We have IAppContext which is injected into ViewModel.
This service contains shared data: global filters and other application wide properties.

But there are cases when data is very specific. For example one VM implements Master and the second one - Details of selected tree item. Thus DetailsVm must know about the selected item and its changes.

We can store this information either in IAppContext or inside each concerned VM. In both cases update notifications are sent via Messenger.

I see pros and cons for any of the approaches and can not decide which one is better.

+ explicitly exposed shared properties, easy to follow dependencies
- IAppContext becomes cluttered with very specific data.

the exact opposite of the first and more memory load due to data duplication.

May be someone can offer design alternatives or tell that one of the variants is objectively superior to the other cause I miss something important?

  • 4
    In most cases for me like this, MasterVM contains a property for DetailVM, and DetailVM.CurrentItem gets set when MasterVM.SelectedItem changes. The ViewModels are my application, so it makes sense that they be connected in situations such as a storing TreeView data
    – Rachel
    Dec 3 '12 at 15:22
  • 1
    Like @Rachel, I see a parent-child relationship here between the master VM and its detail VM, and I would architect the two in that way.
    – KeithS
    Jul 10 '13 at 2:07
  • Like @Rachel said, give the children a reference back to their momma. Don't worry about memory, its just a pointer. Jul 8 '14 at 17:12

I hope this answer will benefit others that reach that question, because by timestamp alone I think OP solved the problem long ago. ;-) The post doesn't present immediate solution (I'd need more data from OP for that), but offers some pointers instead.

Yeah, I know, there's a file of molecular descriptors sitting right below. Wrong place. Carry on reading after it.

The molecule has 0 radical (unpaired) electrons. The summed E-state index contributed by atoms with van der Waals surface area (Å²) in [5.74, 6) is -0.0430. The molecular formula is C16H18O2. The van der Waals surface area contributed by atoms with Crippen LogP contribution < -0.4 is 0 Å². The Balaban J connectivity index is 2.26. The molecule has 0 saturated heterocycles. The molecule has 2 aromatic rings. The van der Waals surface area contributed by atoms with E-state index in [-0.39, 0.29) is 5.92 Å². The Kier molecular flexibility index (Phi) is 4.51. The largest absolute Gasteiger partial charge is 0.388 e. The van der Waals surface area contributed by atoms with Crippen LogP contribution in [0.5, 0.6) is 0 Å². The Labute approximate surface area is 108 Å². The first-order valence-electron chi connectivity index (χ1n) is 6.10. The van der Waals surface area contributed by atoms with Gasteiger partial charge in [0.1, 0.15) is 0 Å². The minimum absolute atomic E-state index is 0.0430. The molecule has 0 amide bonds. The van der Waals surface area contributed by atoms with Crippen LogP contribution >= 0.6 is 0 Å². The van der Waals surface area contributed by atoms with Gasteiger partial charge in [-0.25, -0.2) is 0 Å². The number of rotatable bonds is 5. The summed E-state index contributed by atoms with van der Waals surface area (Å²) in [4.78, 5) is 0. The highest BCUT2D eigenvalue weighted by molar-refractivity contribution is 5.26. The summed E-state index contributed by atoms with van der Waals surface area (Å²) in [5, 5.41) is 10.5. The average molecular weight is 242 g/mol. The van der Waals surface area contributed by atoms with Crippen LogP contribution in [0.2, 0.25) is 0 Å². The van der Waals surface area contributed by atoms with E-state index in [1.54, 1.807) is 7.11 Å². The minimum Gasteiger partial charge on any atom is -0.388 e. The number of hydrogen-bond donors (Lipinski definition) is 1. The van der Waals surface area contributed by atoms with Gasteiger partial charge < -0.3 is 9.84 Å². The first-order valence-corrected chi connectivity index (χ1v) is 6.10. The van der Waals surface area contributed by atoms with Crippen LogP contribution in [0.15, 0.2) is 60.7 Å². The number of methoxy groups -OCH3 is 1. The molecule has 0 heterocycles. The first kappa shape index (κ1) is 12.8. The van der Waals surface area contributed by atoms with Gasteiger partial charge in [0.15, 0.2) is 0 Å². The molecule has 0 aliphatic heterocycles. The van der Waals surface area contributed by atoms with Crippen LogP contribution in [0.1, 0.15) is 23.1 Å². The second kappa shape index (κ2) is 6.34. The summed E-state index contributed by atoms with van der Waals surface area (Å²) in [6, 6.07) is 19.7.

As mentioned in comments (first by @Rachel), for hierarchical data there's a parent-child relationship.

Uncertainty principle

As with pretty much any design decision, there's the uncertainty principle: hold off with deciding, as long as possible. Implement both and keep them going and see which suits your case better. I should note here I'm not versed AT ALL in WPF, but that sentence:

I see pros and cons for any of the approaches and can not decide which one is better.

strongly indicates laying off decision till you see one approach yields better results than the other will work for you.

It depends

Since there's little information about use cases and amount of shared / specific data, I'll propose some things based on assumptions.

Assuming very different, always case-specific extra data

  1. For each case, create a property file or value objects that can store extra data.
  2. Add mechanism allowing AppContext to pull said property file / value object in by name / id / other.
  3. VMs requiring this should be able to tell AppContext to pull that data when they're initialized. This may even be done via naming convention.

Assuming very different, partially reusable extra data

Proceed as in previous case. Why despite this advice I'm marking this as a separate section? Because in cases of just partial reuse I often find it prudent to just skip reuse at all:

  1. partial reuse tempts, but rarely it really is worth the time spent on thinking "how to reuse it well"
  2. if you botch the reuse, end-result is rarely maintainable
  3. newbies coming to code will be quite confused when they SHOULD reuse and when not and HOW to reuse

Bottom line: clarity suffers. If you aren't sure data will be reused, don't bother.

Assuming great deal of extra data, lots of different cases, significant reuse

Split the app. There's obviously too many apps trying to fit here and patterns you identified may be different domains. At this point I'd took a closer look at DDD patterns (especially Bounded Context) and would consider moving the real shared data from IAppContext to supporting domain.

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